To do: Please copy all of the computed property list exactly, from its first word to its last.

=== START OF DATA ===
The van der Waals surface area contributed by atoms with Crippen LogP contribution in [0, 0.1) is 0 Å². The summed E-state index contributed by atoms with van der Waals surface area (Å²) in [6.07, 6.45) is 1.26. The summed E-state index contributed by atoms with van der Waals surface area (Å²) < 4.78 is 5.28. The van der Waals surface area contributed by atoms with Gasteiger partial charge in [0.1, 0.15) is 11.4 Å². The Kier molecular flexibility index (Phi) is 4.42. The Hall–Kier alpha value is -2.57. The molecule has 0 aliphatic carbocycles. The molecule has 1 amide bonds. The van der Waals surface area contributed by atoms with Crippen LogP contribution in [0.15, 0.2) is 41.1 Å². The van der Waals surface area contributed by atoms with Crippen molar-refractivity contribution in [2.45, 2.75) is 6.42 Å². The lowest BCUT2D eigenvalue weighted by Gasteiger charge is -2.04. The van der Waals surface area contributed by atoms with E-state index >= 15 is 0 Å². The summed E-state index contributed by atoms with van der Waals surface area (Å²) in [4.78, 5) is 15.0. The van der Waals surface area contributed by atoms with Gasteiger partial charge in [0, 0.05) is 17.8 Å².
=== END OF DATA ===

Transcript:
The van der Waals surface area contributed by atoms with Crippen LogP contribution in [0, 0.1) is 0 Å². The summed E-state index contributed by atoms with van der Waals surface area (Å²) in [6.07, 6.45) is 1.26. The summed E-state index contributed by atoms with van der Waals surface area (Å²) < 4.78 is 5.28. The van der Waals surface area contributed by atoms with Gasteiger partial charge in [0.1, 0.15) is 11.4 Å². The Kier molecular flexibility index (Phi) is 4.42. The Hall–Kier alpha value is -2.57. The molecule has 0 aliphatic carbocycles. The molecule has 1 amide bonds. The van der Waals surface area contributed by atoms with Crippen LogP contribution in [0.15, 0.2) is 41.1 Å². The van der Waals surface area contributed by atoms with Crippen molar-refractivity contribution in [2.45, 2.75) is 6.42 Å². The lowest BCUT2D eigenvalue weighted by Gasteiger charge is -2.04. The van der Waals surface area contributed by atoms with E-state index >= 15 is 0 Å². The summed E-state index contributed by atoms with van der Waals surface area (Å²) in [4.78, 5) is 15.0. The van der Waals surface area contributed by atoms with Gasteiger partial charge in [0, 0.05) is 17.8 Å².